Sunday, November 05, 2006

Sort-Of Related: The Wire/Freedomland (2006)

Consider this the under-the-weather report. Everybody seems to get sick when they travel now. It’s how you know the trip is over. (Orbitz will soon allow you to pre-select the virus that fells you, but the software is still in beta.) Me, I wait until whatever projects were left hanging fire are completed, and then I succumb. I’m nothing if not efficient.

Throw in a spate of truly lousy weather, and it’s been the perfect time to catch up on episodes of HBO’s The Wire. For a while, season four threatened to get away from me. Which would have been a shame, because the best show on TV continues to get richer and deeper as it progresses. Expanding the focus from police work to the public school system underscores that the program has always been more than a crime drama. It’s a ruthless anatomization of American urban life. Some fans have groused about the mayoral election subplot, but those have been my favorite scenes so far this year, beautifully detailing old-school retail politics at the door-to-door level.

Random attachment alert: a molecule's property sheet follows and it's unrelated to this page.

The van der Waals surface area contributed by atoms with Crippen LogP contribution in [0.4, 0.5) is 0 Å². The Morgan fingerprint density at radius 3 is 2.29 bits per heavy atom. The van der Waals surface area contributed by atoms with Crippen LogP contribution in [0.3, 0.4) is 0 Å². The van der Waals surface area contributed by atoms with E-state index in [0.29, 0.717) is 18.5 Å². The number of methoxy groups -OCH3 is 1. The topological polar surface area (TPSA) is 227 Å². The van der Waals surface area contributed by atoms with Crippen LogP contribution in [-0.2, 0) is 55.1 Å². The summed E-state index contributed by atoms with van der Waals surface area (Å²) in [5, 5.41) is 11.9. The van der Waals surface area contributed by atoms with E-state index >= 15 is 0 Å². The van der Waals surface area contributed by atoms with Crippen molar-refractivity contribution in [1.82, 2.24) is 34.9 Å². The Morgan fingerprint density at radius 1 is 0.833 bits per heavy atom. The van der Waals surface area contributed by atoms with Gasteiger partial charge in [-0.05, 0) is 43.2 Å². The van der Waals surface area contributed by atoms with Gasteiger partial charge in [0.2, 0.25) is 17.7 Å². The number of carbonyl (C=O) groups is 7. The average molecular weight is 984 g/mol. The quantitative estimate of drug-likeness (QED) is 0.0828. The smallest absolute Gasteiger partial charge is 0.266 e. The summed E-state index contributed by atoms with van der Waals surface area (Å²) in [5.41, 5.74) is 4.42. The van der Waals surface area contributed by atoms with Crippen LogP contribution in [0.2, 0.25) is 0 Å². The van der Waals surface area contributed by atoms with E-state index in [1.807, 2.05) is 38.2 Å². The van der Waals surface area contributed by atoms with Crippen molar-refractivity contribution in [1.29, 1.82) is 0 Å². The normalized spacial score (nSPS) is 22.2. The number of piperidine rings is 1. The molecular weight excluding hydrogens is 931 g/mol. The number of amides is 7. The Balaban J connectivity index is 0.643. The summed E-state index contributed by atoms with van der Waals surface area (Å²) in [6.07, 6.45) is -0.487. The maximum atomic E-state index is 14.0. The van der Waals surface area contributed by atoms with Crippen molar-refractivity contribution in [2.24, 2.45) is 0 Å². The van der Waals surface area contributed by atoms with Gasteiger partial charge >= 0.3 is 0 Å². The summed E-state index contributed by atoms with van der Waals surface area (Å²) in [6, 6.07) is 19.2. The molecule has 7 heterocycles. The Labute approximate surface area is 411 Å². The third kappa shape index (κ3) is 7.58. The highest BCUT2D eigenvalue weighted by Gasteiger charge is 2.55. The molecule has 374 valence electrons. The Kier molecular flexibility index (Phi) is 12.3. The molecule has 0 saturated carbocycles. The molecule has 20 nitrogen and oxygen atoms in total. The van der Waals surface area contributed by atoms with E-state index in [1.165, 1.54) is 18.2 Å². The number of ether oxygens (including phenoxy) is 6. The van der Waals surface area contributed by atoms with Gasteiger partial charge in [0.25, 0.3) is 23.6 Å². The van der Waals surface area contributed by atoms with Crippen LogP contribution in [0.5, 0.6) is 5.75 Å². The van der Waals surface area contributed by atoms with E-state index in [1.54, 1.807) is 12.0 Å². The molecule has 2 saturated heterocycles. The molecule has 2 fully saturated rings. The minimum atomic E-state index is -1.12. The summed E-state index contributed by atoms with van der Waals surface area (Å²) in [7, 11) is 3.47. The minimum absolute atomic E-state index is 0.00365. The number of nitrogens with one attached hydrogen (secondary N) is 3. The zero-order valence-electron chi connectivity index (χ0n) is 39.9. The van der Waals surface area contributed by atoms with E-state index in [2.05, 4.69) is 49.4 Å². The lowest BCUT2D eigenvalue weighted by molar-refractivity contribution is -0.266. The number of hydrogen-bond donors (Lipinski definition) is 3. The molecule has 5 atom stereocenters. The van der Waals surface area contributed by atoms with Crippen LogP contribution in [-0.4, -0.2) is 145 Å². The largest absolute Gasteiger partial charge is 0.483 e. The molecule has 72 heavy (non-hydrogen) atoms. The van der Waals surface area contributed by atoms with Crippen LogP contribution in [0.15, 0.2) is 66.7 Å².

It was only appropriate that I also watched Freedomland, the adaptation of Richard Price’s brilliant 1998 novel. Price has penned episodes of The Wire, and the film features a couple of key members of its cast. The incendiary plot would work on the show – a poor white woman’s claim that a black carjacker kidnapped her son escalates tensions in a racially-mixed New Jersey city.

Price, in condensing his 700+ page book, eliminated my favorite character as well as any mystery about what really happened on the night in question. But the power of his storytelling – his ability to capture the day-to-day burdens of big city life, the wellsprings of humanity that flow in the darkest of places, the ways in which well-meaning people can talk past each other – still registers strongly. It’s far from a perfect movie, but it certainly didn’t deserve the critical brickbats it received earlier this year. Wire fans in particular should check it out.

Miscellaneous: Links

A while back I linked to the short film Terrill Lee Lankford made of the opening chapter of Michael Connelly’s latest novel Echo Park. The L.A. Times reports on how the film may have bolstered the book’s sales. I prefer that approach to treating books as design accessories. But whatever works, right?

In excellent news, Ed Gorman returns to the blogosphere. Ed, you have been missed.